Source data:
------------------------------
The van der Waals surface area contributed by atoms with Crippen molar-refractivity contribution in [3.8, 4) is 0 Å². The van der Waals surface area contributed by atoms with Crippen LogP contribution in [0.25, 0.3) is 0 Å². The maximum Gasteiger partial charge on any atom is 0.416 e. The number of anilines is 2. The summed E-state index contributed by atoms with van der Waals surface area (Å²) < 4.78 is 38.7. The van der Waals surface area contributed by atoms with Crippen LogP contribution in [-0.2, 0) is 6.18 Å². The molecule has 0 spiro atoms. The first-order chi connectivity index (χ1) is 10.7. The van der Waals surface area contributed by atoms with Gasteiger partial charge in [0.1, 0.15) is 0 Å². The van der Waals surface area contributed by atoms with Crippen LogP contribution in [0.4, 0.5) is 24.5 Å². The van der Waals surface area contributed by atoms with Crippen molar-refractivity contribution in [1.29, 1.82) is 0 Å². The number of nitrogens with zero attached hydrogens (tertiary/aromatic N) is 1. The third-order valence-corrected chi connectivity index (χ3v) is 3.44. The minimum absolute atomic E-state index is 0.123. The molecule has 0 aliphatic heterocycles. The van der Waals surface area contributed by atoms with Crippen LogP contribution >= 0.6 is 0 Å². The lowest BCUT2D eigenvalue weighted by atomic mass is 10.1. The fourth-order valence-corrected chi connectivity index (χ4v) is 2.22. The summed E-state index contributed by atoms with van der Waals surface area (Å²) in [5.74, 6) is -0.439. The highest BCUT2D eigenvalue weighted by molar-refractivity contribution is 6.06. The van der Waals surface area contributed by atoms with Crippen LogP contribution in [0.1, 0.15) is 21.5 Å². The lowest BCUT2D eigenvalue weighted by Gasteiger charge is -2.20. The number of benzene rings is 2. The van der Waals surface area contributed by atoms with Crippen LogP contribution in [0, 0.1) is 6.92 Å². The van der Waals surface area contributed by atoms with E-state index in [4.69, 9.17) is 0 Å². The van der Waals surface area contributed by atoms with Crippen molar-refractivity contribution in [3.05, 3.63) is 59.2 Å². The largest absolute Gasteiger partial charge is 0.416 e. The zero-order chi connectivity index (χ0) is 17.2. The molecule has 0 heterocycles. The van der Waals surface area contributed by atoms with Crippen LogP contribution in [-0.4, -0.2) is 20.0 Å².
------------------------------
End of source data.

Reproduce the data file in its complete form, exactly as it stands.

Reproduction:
The van der Waals surface area contributed by atoms with Crippen molar-refractivity contribution in [3.8, 4) is 0 Å². The van der Waals surface area contributed by atoms with Crippen LogP contribution in [0.25, 0.3) is 0 Å². The maximum Gasteiger partial charge on any atom is 0.416 e. The number of anilines is 2. The summed E-state index contributed by atoms with van der Waals surface area (Å²) < 4.78 is 38.7. The van der Waals surface area contributed by atoms with Crippen LogP contribution in [-0.2, 0) is 6.18 Å². The molecule has 0 spiro atoms. The first-order chi connectivity index (χ1) is 10.7. The van der Waals surface area contributed by atoms with Gasteiger partial charge in [0.1, 0.15) is 0 Å². The van der Waals surface area contributed by atoms with Crippen LogP contribution in [0.4, 0.5) is 24.5 Å². The van der Waals surface area contributed by atoms with Crippen molar-refractivity contribution in [1.29, 1.82) is 0 Å². The number of nitrogens with zero attached hydrogens (tertiary/aromatic N) is 1. The third-order valence-corrected chi connectivity index (χ3v) is 3.44. The minimum absolute atomic E-state index is 0.123. The molecule has 0 aliphatic heterocycles. The van der Waals surface area contributed by atoms with Crippen LogP contribution >= 0.6 is 0 Å². The lowest BCUT2D eigenvalue weighted by atomic mass is 10.1. The fourth-order valence-corrected chi connectivity index (χ4v) is 2.22. The summed E-state index contributed by atoms with van der Waals surface area (Å²) in [5.74, 6) is -0.439. The highest BCUT2D eigenvalue weighted by molar-refractivity contribution is 6.06. The van der Waals surface area contributed by atoms with Crippen LogP contribution in [0.1, 0.15) is 21.5 Å². The lowest BCUT2D eigenvalue weighted by Gasteiger charge is -2.20. The number of benzene rings is 2. The van der Waals surface area contributed by atoms with Crippen LogP contribution in [0, 0.1) is 6.92 Å². The van der Waals surface area contributed by atoms with E-state index in [4.69, 9.17) is 0 Å². The van der Waals surface area contributed by atoms with Crippen molar-refractivity contribution in [3.05, 3.63) is 59.2 Å². The largest absolute Gasteiger partial charge is 0.416 e. The zero-order chi connectivity index (χ0) is 17.2. The molecule has 0 heterocycles. The van der Waals surface area contributed by atoms with Crippen LogP contribution in [-0.4, -0.2) is 20.0 Å².